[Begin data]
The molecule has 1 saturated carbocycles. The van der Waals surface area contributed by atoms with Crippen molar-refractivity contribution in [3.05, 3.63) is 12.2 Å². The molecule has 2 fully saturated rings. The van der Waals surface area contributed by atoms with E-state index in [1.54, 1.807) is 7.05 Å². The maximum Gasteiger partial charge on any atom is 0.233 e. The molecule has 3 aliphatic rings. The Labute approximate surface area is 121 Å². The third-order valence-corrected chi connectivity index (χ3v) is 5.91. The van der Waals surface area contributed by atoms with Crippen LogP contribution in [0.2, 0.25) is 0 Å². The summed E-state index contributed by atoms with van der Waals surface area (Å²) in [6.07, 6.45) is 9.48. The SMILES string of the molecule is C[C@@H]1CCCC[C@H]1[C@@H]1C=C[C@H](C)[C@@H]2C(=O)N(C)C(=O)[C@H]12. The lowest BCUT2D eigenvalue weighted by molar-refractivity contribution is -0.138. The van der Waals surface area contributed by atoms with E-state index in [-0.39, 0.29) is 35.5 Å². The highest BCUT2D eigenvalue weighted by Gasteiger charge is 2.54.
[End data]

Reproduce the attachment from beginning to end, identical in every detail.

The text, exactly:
The molecule has 1 saturated carbocycles. The van der Waals surface area contributed by atoms with Crippen molar-refractivity contribution in [3.05, 3.63) is 12.2 Å². The molecule has 2 fully saturated rings. The van der Waals surface area contributed by atoms with E-state index in [1.54, 1.807) is 7.05 Å². The maximum Gasteiger partial charge on any atom is 0.233 e. The molecule has 3 aliphatic rings. The Labute approximate surface area is 121 Å². The third-order valence-corrected chi connectivity index (χ3v) is 5.91. The van der Waals surface area contributed by atoms with Crippen LogP contribution in [0.2, 0.25) is 0 Å². The summed E-state index contributed by atoms with van der Waals surface area (Å²) in [6.07, 6.45) is 9.48. The SMILES string of the molecule is C[C@@H]1CCCC[C@H]1[C@@H]1C=C[C@H](C)[C@@H]2C(=O)N(C)C(=O)[C@H]12. The lowest BCUT2D eigenvalue weighted by molar-refractivity contribution is -0.138. The van der Waals surface area contributed by atoms with E-state index in [-0.39, 0.29) is 35.5 Å². The highest BCUT2D eigenvalue weighted by Gasteiger charge is 2.54.